Urban planning in India is patchy. Nowhere is this more evident than the way houses are numbered. Whenever we’d visit friends or relatives living in a part of city we hadn’t been to before, the instructions for finding the house would have nothing to do with the house number. They’d be something on the lines of - turn left near a petrol station, take the third turn after so and so temple, walk to the fifth house on the right side of the street, yes, the one next to the one with a green façade and white gate.
Our own house in Delhi used to be on a plot of land that was once divvied up and sold to three different owners. Same house number, three different houses and owners. Confusion with mail and food delivery was common.
The real estate boom of the past two decades or so must’ve only made this worse. Where I lived in Bangalore, I saw old colonial bungalows torn down and multistoried apartments come up on the same patch of land. What they did to the numbering scheme of a street is anybody’s guess.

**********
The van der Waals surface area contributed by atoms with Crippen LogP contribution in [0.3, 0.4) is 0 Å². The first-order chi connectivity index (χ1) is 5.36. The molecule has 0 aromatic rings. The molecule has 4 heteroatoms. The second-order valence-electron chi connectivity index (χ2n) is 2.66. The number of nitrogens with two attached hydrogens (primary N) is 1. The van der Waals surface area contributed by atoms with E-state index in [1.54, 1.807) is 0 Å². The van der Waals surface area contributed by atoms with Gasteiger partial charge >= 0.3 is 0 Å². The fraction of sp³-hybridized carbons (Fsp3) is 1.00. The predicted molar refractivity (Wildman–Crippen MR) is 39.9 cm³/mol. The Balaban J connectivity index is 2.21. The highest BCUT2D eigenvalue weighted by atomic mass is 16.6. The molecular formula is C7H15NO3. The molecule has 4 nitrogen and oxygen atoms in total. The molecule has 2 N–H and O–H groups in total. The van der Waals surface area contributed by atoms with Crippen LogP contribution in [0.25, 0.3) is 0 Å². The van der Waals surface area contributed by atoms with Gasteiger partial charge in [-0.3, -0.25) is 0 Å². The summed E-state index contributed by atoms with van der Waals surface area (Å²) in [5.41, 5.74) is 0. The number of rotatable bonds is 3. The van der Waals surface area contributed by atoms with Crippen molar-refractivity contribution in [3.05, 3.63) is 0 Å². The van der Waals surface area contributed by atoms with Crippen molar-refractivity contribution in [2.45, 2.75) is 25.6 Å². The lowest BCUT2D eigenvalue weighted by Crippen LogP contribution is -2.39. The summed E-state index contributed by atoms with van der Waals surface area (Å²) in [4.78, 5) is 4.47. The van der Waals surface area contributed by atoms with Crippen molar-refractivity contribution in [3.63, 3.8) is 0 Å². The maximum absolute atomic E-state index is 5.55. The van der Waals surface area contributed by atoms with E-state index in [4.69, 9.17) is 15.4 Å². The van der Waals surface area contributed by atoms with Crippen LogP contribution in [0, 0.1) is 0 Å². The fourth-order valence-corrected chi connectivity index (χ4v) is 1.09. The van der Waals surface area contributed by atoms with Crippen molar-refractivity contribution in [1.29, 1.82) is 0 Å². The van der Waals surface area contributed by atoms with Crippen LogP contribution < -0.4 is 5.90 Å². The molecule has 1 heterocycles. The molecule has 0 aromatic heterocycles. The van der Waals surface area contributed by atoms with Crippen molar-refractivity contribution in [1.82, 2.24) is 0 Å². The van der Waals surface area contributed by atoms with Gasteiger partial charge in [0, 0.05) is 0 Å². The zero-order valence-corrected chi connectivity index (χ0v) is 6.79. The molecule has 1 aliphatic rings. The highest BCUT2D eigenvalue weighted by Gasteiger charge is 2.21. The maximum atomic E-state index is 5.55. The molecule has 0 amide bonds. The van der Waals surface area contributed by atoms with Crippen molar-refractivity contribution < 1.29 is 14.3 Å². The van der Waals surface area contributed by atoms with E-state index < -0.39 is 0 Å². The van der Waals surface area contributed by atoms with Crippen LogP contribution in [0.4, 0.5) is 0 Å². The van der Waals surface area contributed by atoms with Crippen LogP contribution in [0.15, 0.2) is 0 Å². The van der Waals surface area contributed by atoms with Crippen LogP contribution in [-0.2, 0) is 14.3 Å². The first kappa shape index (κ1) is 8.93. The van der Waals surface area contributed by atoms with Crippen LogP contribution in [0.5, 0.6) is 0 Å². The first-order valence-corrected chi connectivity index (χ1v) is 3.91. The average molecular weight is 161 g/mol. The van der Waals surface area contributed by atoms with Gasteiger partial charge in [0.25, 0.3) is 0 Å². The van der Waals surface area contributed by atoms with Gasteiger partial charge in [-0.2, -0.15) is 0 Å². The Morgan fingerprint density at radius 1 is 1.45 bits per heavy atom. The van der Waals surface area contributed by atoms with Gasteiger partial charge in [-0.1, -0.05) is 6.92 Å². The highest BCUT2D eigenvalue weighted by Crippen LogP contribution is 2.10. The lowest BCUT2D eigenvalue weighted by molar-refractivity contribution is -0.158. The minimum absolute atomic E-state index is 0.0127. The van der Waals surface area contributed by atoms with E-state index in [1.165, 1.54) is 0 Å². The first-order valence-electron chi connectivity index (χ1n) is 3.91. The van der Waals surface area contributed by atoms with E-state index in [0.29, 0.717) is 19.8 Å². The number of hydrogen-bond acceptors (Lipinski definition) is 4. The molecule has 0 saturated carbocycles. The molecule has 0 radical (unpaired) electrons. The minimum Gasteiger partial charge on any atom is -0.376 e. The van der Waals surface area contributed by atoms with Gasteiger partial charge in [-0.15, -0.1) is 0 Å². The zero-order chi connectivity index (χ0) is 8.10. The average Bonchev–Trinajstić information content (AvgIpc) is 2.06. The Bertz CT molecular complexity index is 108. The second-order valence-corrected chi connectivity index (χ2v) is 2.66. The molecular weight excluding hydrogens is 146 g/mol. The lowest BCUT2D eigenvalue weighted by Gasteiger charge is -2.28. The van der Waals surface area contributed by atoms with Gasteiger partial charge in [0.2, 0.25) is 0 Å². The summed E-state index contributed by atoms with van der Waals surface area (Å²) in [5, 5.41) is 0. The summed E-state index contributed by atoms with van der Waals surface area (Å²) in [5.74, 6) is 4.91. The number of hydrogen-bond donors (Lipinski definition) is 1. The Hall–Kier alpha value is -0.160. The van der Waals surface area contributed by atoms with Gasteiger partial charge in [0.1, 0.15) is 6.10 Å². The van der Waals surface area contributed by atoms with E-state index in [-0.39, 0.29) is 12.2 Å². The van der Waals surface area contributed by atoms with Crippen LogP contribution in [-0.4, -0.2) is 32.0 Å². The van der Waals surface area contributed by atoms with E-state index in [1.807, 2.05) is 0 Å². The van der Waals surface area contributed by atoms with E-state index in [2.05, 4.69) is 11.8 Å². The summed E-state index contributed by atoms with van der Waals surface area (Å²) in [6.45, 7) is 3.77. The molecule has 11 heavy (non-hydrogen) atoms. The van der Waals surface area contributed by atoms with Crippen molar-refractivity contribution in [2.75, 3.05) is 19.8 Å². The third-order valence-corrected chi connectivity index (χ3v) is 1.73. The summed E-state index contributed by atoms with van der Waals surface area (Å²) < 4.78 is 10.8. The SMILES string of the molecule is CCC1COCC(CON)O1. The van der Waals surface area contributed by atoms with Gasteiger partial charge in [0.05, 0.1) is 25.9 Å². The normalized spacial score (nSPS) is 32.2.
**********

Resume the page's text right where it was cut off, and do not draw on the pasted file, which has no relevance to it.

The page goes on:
Naturally, the orderliness of house numbering here has taken a little getting used to. I didn’t realize it till recently that all houses on one side of a street are numbered even and the ones on the other sides odd (something the wife drew my attention to). It’s not something most people will make much of, but I am still quite fascinated by the thought and planning that must’ve gone into it.
p.s. The Dutch word for even is, well, even. The Dutch word for odd is oneven.
p.p.s. Don’t even get me started about postal codes.